Chris Ingram seems like a fairly intelligent person the way he writes this passage, but he also seems very "high up" and "above" everyone else. He says things like people are needing to hike to the bus "on a whim, a fantasy, and I feel, a false pretense." This already sounds like a tear down of others but there is much more. In paragraph 6 he states, "there was absolutely no way I was going to make the same mistake. I value my life too much", "too selfish and reckless." Not only is this writer seeming to make himself out to be better than others but he is also tearing down Chris like it was his given assignment. "Overzealous, overconfident, unprepared and engaged in reckless behavior", all used to bring Chris lower as a person. I feel this article was very one sided and not put together thinking from an emotional stand point.
The bus should be removed from its current location. Due to the popularity of the book and movie about Chris's journey, removing the bus may be helpful in preventing these unnecessary deaths, but there will still be people that want to be in the same vicinity as Chris was in his last few months. As Ingram said to himself, he wanted to have his "pwn survival experience in Wild Alaska and to pay his respects to a person [he] adored and admired." Moving the bus to a safer tourist destination would prevent deaths caused by wanting to understand his setup and ideas as Ingram had initially planned to do. However, these people may still be inclined to visit the Stampede Trail and trek the same path as Chris once had. The bus should be removed from the area, but a bridge should be constructed for those wishing to experience the same survival experience as Chris had done.
I believe that the argument to remove the bus is very logical. Many people hike to the bus and put themselves in danger just because it's where Chris McCandless went almost 30 years ago. Chris Ingram states "I do not support such behavior. How many more deaths will it take? Is it really worth risking your life to visit a rotted, rusting bus?" Ingram talks about how he was going to go to the bus but stopped whenever he had to cross the river, because it was too dangerous and he said it was not worth risking his life for. The bus placed in the Alaskan wilderness has caused many fatal hikes from people that just want to see bus 142. If the bus was removed people would not have any reason to hike that way and therefore would not be putting themselves in danger.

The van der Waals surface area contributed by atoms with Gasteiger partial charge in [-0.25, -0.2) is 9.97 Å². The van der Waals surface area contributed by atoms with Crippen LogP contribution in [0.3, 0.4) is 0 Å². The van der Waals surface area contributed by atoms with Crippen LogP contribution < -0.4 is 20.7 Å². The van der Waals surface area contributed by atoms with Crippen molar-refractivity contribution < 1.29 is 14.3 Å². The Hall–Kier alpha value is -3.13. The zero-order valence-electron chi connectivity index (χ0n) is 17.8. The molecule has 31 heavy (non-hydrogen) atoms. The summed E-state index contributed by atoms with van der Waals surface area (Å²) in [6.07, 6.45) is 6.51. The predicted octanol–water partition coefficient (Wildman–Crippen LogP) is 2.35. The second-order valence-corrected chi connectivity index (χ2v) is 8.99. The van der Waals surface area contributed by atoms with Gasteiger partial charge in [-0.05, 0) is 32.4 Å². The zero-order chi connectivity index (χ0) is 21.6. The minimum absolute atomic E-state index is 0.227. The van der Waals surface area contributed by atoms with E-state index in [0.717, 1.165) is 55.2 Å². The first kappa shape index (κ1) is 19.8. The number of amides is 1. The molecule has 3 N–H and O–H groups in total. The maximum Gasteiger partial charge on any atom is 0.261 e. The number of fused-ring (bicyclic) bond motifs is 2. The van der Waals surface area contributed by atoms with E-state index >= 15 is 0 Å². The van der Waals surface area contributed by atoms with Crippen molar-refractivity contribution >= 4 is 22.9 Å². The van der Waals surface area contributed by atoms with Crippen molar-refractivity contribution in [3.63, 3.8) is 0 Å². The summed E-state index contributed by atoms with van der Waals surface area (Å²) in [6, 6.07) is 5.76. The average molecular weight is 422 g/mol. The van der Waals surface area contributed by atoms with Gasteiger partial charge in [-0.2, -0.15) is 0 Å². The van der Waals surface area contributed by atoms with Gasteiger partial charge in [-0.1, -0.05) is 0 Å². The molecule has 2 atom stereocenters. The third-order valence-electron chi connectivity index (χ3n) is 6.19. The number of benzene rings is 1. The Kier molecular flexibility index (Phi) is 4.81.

I personally believe that the bus should be removed. It has become a major tourist destination, although the trek there is often times life threatening. The text says, "people are finding the need to hike to the bus themselves, coming from around the globe, on a whim,and feel, a false pretense." As more people take off on their journey to bus 142, others become interested and feel overconfident about the trek before they truly know about it. Chris Ingram wanted to make the trip to pay respects to a person he adored and admired, yet on his way there he realized the dangers to going any further. He says, "There is nothing in or about that bus that is worth your life." More people are losing their lives because of their ignorance when trying to make it to Alaska. If the bus was taken out, people would not make the same mistakes as Chris did.